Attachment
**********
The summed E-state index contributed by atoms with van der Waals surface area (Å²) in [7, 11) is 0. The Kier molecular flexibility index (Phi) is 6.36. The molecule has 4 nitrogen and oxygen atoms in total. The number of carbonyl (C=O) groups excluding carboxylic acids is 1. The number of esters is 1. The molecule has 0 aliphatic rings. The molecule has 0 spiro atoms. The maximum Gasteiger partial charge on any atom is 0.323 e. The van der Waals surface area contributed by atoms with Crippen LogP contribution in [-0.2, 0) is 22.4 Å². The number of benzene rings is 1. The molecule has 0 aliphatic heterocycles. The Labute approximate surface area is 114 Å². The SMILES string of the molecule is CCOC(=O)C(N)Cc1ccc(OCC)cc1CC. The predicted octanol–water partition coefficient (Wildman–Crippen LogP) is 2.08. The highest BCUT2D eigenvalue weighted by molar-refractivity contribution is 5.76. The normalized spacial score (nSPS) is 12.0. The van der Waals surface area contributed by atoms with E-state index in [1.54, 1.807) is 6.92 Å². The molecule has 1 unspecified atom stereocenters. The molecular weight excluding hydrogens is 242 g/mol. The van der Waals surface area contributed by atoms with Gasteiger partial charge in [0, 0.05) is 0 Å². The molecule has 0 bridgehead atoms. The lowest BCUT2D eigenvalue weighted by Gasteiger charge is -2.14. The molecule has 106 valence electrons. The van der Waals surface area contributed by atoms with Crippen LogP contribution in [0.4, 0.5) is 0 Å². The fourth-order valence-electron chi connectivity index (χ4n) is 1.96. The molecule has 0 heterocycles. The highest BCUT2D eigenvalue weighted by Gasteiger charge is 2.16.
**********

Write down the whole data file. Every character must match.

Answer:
The summed E-state index contributed by atoms with van der Waals surface area (Å²) in [7, 11) is 0. The Kier molecular flexibility index (Phi) is 6.36. The molecule has 4 nitrogen and oxygen atoms in total. The number of carbonyl (C=O) groups excluding carboxylic acids is 1. The number of esters is 1. The molecule has 0 aliphatic rings. The molecule has 0 spiro atoms. The maximum Gasteiger partial charge on any atom is 0.323 e. The van der Waals surface area contributed by atoms with Crippen LogP contribution in [-0.2, 0) is 22.4 Å². The number of benzene rings is 1. The molecule has 0 aliphatic heterocycles. The Labute approximate surface area is 114 Å². The SMILES string of the molecule is CCOC(=O)C(N)Cc1ccc(OCC)cc1CC. The predicted octanol–water partition coefficient (Wildman–Crippen LogP) is 2.08. The highest BCUT2D eigenvalue weighted by molar-refractivity contribution is 5.76. The normalized spacial score (nSPS) is 12.0. The van der Waals surface area contributed by atoms with E-state index in [1.54, 1.807) is 6.92 Å². The molecule has 1 unspecified atom stereocenters. The molecular weight excluding hydrogens is 242 g/mol. The van der Waals surface area contributed by atoms with Gasteiger partial charge in [0, 0.05) is 0 Å². The molecule has 0 bridgehead atoms. The lowest BCUT2D eigenvalue weighted by Gasteiger charge is -2.14. The molecule has 106 valence electrons. The van der Waals surface area contributed by atoms with Crippen LogP contribution in [0.4, 0.5) is 0 Å². The fourth-order valence-electron chi connectivity index (χ4n) is 1.96. The molecule has 0 heterocycles. The highest BCUT2D eigenvalue weighted by Gasteiger charge is 2.16.